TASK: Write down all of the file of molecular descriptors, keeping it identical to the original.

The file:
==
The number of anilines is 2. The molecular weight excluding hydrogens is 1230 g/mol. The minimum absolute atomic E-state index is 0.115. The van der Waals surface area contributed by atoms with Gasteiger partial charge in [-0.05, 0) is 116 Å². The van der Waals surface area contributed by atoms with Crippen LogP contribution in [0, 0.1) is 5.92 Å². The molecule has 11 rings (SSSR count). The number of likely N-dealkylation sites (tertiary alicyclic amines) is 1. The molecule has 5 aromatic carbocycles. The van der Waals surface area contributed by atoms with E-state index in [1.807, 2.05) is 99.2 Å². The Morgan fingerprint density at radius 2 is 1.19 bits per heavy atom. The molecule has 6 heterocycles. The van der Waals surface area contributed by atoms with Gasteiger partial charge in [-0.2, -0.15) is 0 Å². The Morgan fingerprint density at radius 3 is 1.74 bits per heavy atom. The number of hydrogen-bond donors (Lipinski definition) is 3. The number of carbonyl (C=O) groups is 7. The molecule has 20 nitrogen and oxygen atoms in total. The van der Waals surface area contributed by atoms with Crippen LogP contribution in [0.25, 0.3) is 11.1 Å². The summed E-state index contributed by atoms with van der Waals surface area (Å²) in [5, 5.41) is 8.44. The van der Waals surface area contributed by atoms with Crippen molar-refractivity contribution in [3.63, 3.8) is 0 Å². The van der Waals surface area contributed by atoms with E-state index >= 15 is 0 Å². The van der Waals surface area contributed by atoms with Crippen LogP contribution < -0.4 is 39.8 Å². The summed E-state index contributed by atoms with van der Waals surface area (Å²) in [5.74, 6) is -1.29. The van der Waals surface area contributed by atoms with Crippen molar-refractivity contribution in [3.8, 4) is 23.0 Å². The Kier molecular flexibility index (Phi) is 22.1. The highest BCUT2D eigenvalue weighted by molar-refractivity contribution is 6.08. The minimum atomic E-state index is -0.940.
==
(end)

The number of anilines is 2. The molecular weight excluding hydrogens is 1230 g/mol. The minimum absolute atomic E-state index is 0.115. The van der Waals surface area contributed by atoms with Gasteiger partial charge in [-0.05, 0) is 116 Å². The van der Waals surface area contributed by atoms with Crippen LogP contribution in [0, 0.1) is 5.92 Å². The molecule has 11 rings (SSSR count). The number of likely N-dealkylation sites (tertiary alicyclic amines) is 1. The molecule has 5 aromatic carbocycles. The van der Waals surface area contributed by atoms with E-state index in [1.807, 2.05) is 99.2 Å². The Morgan fingerprint density at radius 2 is 1.19 bits per heavy atom. The molecule has 6 heterocycles. The van der Waals surface area contributed by atoms with Gasteiger partial charge in [-0.2, -0.15) is 0 Å². The Morgan fingerprint density at radius 3 is 1.74 bits per heavy atom. The number of hydrogen-bond donors (Lipinski definition) is 3. The number of carbonyl (C=O) groups is 7. The molecule has 20 nitrogen and oxygen atoms in total. The van der Waals surface area contributed by atoms with Crippen LogP contribution in [0.25, 0.3) is 11.1 Å². The summed E-state index contributed by atoms with van der Waals surface area (Å²) in [5, 5.41) is 8.44. The van der Waals surface area contributed by atoms with Crippen molar-refractivity contribution in [3.63, 3.8) is 0 Å². The van der Waals surface area contributed by atoms with E-state index >= 15 is 0 Å². The van der Waals surface area contributed by atoms with Crippen LogP contribution < -0.4 is 39.8 Å². The summed E-state index contributed by atoms with van der Waals surface area (Å²) in [5.74, 6) is -1.29. The van der Waals surface area contributed by atoms with Crippen molar-refractivity contribution in [3.8, 4) is 23.0 Å². The Kier molecular flexibility index (Phi) is 22.1. The highest BCUT2D eigenvalue weighted by molar-refractivity contribution is 6.08. The minimum atomic E-state index is -0.940.